Mark Underwood continues with the fourth in his irregular features on music by great songwriters with great lyrics, this time taking you through classics from the likes of Gretchen Peters, Kathleen Edwards, Bob Dylan and Tom Waits.
Kathleen Edwards ‘One More Song The Radio Won’t Like’
If there was one female singer-songwriter you’d love to see on conclusion of the lockdown, it’s Kathleen Edwards, so what terrific news that after a seven-year hiatus she’s back with a new album (‘Total Freedom’) due to be released in August. There are a number of songs written by other acts about what could be termed “promotion fatigue” – the Stones’ ‘Under Assistant West Coast Promotion Man’ and Tom Petty’s ‘Into the Great Wide Open’ spring to mind – but there’s something in the world-weary tone of Kathleen Edwards’ resignation that wins the day. This is about touring the country, schmoozing radio programmers in the company of cynical pluggers to no avail. It’s got exactly the right air of tiredness and resignation – and its honesty rings out. You’d believe anything Kathleen Edwards told you.
Bob Dylan ‘Blind Willie McTell’
There’s a whole book’s worth of material here in a song under six minutes’ long, or at the very least a film. In five short verses its sweeping panorama recreates the colliding worlds of the monied plantation owners of the Deep South and the slave labour they employed, the same mournful landscape that eventually produced the likes of itinerant blues musicians like McTell who toured the carnies and medicine shows of the 1920s. The lyrics are a complete sensory bombardment, building by the second: in one verse alone he sees the plantation burning and the ghost of slavery ships, smells the sweet magnolia and hears the moaning of the workforce and the cracking of the whips. “Well God is in his heaven and we all want what’s his / But power and greed and corruptible seed seem to be all that there is”.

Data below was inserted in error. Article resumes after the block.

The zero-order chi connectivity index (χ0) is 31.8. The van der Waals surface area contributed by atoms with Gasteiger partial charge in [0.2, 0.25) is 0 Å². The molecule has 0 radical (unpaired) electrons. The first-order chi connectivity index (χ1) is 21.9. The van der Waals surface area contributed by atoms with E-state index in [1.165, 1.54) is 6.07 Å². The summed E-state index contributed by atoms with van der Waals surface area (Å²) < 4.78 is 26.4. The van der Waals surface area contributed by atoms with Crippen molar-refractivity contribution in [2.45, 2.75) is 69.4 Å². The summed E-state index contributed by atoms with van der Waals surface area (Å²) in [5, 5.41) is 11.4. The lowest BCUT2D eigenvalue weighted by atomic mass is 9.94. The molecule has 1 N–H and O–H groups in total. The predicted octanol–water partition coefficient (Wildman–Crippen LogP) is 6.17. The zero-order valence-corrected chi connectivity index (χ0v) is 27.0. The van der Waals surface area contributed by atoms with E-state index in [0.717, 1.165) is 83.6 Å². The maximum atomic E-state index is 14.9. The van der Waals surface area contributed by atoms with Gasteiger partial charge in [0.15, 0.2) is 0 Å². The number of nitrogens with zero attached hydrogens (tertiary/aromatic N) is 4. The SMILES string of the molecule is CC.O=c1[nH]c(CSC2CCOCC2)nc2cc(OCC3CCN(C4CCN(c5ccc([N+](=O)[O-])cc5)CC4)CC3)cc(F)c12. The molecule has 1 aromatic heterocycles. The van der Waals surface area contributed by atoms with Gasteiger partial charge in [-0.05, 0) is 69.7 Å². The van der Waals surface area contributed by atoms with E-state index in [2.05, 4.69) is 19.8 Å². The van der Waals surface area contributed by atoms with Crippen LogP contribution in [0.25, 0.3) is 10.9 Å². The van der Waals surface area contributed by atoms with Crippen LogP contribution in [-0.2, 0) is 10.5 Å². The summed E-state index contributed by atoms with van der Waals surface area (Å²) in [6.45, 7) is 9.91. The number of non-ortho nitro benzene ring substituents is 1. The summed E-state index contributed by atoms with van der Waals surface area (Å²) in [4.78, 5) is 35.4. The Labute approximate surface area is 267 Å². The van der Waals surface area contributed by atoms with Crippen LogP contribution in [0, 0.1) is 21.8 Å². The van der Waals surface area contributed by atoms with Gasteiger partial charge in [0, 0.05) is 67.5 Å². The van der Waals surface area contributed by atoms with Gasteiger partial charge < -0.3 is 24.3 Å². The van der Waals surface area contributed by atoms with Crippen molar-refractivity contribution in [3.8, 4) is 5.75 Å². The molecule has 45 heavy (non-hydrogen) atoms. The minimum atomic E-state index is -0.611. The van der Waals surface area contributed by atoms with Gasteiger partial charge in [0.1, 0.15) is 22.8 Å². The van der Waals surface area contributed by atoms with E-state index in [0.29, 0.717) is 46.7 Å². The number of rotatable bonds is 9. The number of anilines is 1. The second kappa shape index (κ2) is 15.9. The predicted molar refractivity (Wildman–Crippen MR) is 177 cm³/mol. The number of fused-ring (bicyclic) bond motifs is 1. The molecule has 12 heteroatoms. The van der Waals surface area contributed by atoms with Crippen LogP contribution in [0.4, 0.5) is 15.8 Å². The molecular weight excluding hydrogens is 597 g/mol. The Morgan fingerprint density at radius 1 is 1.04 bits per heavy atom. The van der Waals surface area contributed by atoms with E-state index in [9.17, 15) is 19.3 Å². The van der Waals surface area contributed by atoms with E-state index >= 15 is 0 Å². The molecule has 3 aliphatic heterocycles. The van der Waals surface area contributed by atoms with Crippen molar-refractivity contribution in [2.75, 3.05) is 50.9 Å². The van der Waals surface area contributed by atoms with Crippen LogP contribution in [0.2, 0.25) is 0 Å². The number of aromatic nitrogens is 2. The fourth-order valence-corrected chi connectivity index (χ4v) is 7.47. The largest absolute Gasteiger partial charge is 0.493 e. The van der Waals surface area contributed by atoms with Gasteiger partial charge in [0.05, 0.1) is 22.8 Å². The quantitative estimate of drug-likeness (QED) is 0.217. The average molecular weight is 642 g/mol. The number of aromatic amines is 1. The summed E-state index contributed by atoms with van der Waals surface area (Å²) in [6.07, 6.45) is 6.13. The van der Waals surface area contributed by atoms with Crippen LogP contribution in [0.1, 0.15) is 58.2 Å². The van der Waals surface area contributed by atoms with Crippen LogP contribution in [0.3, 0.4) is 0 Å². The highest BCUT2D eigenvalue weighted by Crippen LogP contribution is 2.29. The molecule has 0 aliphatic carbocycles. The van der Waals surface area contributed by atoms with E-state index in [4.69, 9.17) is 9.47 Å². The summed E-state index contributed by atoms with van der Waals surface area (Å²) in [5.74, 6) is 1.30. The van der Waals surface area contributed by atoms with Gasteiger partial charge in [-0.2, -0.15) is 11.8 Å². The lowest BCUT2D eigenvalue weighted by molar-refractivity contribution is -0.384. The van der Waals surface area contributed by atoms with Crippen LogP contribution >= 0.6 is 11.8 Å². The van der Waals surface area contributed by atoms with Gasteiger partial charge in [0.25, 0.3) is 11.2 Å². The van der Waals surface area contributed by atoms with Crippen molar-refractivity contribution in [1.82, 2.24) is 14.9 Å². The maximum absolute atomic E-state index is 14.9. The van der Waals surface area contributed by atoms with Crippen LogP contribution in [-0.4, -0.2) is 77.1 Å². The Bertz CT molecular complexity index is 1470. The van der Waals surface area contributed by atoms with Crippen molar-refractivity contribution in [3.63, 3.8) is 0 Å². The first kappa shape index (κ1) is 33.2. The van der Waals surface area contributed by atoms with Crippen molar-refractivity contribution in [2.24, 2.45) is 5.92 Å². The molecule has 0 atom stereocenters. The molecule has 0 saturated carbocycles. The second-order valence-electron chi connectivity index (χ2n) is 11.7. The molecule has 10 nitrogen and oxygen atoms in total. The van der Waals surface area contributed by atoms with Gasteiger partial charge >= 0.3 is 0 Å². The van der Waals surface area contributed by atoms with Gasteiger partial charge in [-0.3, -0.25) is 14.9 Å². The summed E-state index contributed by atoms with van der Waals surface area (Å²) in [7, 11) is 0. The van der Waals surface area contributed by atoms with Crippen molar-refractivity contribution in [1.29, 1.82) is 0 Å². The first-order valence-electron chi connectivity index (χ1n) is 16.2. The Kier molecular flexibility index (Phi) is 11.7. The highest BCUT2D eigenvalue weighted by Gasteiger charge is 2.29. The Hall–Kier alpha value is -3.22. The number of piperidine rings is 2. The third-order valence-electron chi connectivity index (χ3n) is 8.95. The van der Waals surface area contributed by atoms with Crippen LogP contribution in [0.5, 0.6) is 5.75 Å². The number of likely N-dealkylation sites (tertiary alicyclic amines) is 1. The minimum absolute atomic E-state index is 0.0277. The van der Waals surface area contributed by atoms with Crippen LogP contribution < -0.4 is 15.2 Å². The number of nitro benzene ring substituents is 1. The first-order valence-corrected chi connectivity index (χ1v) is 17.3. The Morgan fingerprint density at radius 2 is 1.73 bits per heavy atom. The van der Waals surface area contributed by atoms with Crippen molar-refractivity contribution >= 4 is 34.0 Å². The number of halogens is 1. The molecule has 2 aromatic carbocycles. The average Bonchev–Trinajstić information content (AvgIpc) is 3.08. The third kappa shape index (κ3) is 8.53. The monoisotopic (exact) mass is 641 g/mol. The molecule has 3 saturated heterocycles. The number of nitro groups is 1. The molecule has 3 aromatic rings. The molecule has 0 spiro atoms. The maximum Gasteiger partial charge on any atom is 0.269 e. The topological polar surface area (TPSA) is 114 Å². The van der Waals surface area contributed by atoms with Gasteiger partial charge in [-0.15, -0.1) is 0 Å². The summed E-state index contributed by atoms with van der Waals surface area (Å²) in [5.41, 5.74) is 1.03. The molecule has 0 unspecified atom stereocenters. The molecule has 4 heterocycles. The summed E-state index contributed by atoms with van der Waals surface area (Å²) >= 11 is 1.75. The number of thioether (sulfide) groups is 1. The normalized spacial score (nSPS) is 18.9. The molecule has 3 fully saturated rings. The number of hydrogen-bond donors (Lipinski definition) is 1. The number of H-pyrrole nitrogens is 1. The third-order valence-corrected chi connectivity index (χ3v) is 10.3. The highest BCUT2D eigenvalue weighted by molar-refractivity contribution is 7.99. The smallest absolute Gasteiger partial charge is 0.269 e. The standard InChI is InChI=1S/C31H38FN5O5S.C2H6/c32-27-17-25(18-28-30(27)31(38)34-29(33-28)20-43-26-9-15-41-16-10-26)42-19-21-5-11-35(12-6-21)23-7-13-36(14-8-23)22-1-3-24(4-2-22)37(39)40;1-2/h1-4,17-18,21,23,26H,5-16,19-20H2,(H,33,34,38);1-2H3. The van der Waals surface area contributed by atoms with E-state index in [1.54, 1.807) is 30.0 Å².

Smog ‘Dress Sexy At My Funeral’
“Dress sexy at my funeral my good wife / For the first time in your life”.
Bill Callahan clearly feels that his partner’s dress sense was somewhat lacking during their time together, so the least she can do is make up for it at his funeral service. But one thing he couldn’t criticise her for during their time together was her sense of sexual adventure, as Callahan proceeds to recount the various ways in which they were carnally familiar – on the beach (with fireworks above them), on the railroad tracks, in the back of a crowded bar, “And in the very graveyard where my body now rests”.
Joni Mitchell ‘River’
The best Christmas sounding song that isn’t really about Christmas at all. Well, Yuletide may get a mention at its beginning and end – and both the piano intro and its opening melody is ‘Jingle Bells’ in a minor key – but in every other respect it’s a song about escape. Here Joni says she wants to escape it all – the things we all shy away from facing – and skate away on this frozen river. There’s simply no one who can touch her – melodically, harmonically or lyrically. Personal, confidential, honest and real.
David Ackles ‘Down River’